Agreed. As I said, even if the author convinces me she’s right, I doubt I’d ever respond to a negative review unless there was something in there that was objectively inaccurate. I’d rather just spend the energy on writing the next book and not let the energy vampires get me. What bothered me so about this was how negative and over the top the reaction was. We give criminals a fair hearing so why not allow an opinion? The anonymity of the Internet and its remove allows us to say things we’d never say in person. In person, we could expect a bloody nose. To her credit, the author dealt with objectors quite well and sweetly (better than I would have) before the site had to shut down the comment thread for the vile and violent rhetoric. How could it matter that much that it would come to that? I assume when trolls encounter a real life and death issue their heads explode.

    • I am Muga2 says:

      I find your comment here interesting in that the one time I wrote a review of one of your books that you asked for reviews on I got a response from you. You responded to my review with something akin to, I guess you just don’t like how I write.

      • Chazz says:

        Hi John. I replied to you because that was an email correspondence between us (as opposed to a public book review) after I did a giveaway and invited email correspondents to review Corrective Measures. It feels rude to me *not* to respond to personal email when I can, so, yes, I did reply to you personally (and I thought you wanted a reply.) Though it would have felt rude not to reply, it seems I’ve come off rude or inconsistent anyway. You sound annoyed, but I think I can explain.

        I don’t recall the details of our exchange, but you weren’t very negative as I remember it (since I remember the negative so well it’s pathological) but wished I’d taken it to a longer work and gone in another direction. Also, I think you differed on how easy the resolution appeared. I didn’t try to convince you otherwise.

        My intent in my email reply to you was not meant to defend the work but to acknowledge your email and to thank you for taking the time to read, review and email. When I said something like, “it sounds like this story wasn’t for you” my intent was to say something innocuous that acknowledged that, yes, it sounded like you didn’t particularly care for it and I heard you and considered your points. For that giveaway, I replied, with my thanks, to all correspondents who offered feedback because they were already email correspondents. Maybe I should have just said, “Thanks for your reply,” and left it at that, but even now that seems too quick and dismissive. In any case, without going back and looking it up, I’m sure I thanked you. I surely wouldn’t have only said, “I guess you don’t like how I write.” I’m not negating anybody but I do stick true to my own visions.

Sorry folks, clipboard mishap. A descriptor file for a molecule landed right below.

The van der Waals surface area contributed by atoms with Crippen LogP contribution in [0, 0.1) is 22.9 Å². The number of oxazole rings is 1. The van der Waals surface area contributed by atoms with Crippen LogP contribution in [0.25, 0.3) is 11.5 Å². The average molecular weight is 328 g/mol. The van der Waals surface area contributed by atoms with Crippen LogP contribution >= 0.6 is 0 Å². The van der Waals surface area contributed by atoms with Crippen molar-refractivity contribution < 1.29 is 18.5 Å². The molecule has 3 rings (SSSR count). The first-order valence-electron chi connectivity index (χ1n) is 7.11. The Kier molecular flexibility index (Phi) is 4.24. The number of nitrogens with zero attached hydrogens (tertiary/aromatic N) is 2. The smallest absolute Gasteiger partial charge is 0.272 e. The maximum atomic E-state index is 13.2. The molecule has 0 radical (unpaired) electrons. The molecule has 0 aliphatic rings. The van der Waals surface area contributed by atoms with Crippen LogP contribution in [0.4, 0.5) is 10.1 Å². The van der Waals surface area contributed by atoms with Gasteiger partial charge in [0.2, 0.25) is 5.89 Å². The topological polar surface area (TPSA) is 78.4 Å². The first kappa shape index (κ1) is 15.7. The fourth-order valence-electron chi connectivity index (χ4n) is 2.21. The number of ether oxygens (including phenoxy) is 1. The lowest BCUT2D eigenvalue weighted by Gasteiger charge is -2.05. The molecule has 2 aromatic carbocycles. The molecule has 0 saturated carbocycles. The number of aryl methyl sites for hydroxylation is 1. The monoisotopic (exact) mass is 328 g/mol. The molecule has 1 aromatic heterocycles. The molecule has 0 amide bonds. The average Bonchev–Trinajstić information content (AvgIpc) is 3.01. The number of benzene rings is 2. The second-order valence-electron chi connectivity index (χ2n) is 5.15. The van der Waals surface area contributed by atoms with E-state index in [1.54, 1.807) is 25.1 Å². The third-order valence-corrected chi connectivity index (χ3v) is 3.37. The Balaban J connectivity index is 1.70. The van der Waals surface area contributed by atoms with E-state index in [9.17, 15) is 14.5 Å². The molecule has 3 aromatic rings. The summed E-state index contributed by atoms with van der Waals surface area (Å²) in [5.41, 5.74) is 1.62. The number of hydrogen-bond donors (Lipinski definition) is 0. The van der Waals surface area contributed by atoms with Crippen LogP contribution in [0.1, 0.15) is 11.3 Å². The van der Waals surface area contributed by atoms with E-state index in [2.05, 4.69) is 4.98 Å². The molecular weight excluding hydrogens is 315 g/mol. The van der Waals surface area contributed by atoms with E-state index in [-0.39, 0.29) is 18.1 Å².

For public reviews, I haven’t changed my policy because I still haven’t been convinced it helps for an author to try to defend their work after the fact. Also, I think it takes too much time and energy away from more productive tasks. My reply wasn’t meant to chastise or, more importantly with regard to this particular post, I wasn’t out to change your mind. I don’t see any inconsistency, but if I hurt your feelings, I am sorry about that. Peace.

  4. I’ve had one stars where the reader was so invested in my “creation” that I found it very complimentary. But when they start a book and find it not to their liking and say stuff showing they didn’t actually read it, it ticks me off. I responded to a thoughtful negative review once and she rattled off a list of more dislikes. Too much dialogue when the blurb says dialogue driven? Trying to be the duck with it running off my back. Focus on the positive and write the next one.

  5. Reena Jacobs says:

    I’ve responded to a handful of negative reviews. I try to keep it professional and not try to invalidate the opinions. Reviews are subjective, a piece which works for one person may not work for another. If that’s the way the reviewer feels, that’s the way the reviewer feels. And if I requested the review, the least I can do is stop by and say thanks or even look at it from their perspective.

    I believe there’s only been one review I’ve countered because the reviewer flat out lied about the subject matter of my work. I questioned if the reviewer even read the book and perhaps was offended just by the blurb, so decided to smack a 1 star on it. I didn’t debate the 1-star rating, because like I said, reviews are subjective. I did comment on the inaccuracies in the review though. If I’m going to receive a negative review, it should at least be about my writing, not some random item which doesn’t pertain to my book.